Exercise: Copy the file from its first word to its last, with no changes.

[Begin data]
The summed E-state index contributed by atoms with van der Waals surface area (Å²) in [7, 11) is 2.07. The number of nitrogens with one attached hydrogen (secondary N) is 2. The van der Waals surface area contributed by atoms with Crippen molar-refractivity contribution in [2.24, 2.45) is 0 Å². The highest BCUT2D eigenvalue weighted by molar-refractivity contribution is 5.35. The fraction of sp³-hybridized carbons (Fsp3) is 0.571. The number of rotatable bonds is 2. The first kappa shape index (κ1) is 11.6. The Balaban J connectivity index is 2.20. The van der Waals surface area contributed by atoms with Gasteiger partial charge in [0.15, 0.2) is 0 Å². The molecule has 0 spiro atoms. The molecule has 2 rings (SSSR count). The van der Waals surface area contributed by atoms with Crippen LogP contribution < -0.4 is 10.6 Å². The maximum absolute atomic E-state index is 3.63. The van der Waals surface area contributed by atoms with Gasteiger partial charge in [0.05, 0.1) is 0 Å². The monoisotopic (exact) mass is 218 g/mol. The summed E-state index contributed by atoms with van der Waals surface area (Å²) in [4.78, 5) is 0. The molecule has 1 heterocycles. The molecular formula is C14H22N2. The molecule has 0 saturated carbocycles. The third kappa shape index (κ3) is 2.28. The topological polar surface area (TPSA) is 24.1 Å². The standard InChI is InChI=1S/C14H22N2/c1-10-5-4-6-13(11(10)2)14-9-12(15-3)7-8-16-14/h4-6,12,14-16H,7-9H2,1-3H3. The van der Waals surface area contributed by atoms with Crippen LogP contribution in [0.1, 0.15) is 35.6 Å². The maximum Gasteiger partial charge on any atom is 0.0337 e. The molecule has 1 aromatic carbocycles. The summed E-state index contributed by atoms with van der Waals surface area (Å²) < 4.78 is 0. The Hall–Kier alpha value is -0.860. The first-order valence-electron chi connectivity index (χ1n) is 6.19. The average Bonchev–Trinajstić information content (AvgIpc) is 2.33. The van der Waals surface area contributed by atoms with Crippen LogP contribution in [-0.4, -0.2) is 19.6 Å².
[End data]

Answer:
The summed E-state index contributed by atoms with van der Waals surface area (Å²) in [7, 11) is 2.07. The number of nitrogens with one attached hydrogen (secondary N) is 2. The van der Waals surface area contributed by atoms with Crippen molar-refractivity contribution in [2.24, 2.45) is 0 Å². The highest BCUT2D eigenvalue weighted by molar-refractivity contribution is 5.35. The fraction of sp³-hybridized carbons (Fsp3) is 0.571. The number of rotatable bonds is 2. The first kappa shape index (κ1) is 11.6. The Balaban J connectivity index is 2.20. The van der Waals surface area contributed by atoms with Gasteiger partial charge in [0.15, 0.2) is 0 Å². The molecule has 0 spiro atoms. The molecule has 2 rings (SSSR count). The van der Waals surface area contributed by atoms with Crippen LogP contribution < -0.4 is 10.6 Å². The maximum absolute atomic E-state index is 3.63. The van der Waals surface area contributed by atoms with Gasteiger partial charge in [0.05, 0.1) is 0 Å². The monoisotopic (exact) mass is 218 g/mol. The summed E-state index contributed by atoms with van der Waals surface area (Å²) in [4.78, 5) is 0. The molecule has 1 heterocycles. The molecular formula is C14H22N2. The molecule has 0 saturated carbocycles. The third kappa shape index (κ3) is 2.28. The topological polar surface area (TPSA) is 24.1 Å². The standard InChI is InChI=1S/C14H22N2/c1-10-5-4-6-13(11(10)2)14-9-12(15-3)7-8-16-14/h4-6,12,14-16H,7-9H2,1-3H3. The van der Waals surface area contributed by atoms with Crippen LogP contribution in [0.1, 0.15) is 35.6 Å². The maximum Gasteiger partial charge on any atom is 0.0337 e. The molecule has 1 aromatic carbocycles. The summed E-state index contributed by atoms with van der Waals surface area (Å²) < 4.78 is 0. The Hall–Kier alpha value is -0.860. The first-order valence-electron chi connectivity index (χ1n) is 6.19. The average Bonchev–Trinajstić information content (AvgIpc) is 2.33. The van der Waals surface area contributed by atoms with Crippen LogP contribution in [-0.4, -0.2) is 19.6 Å².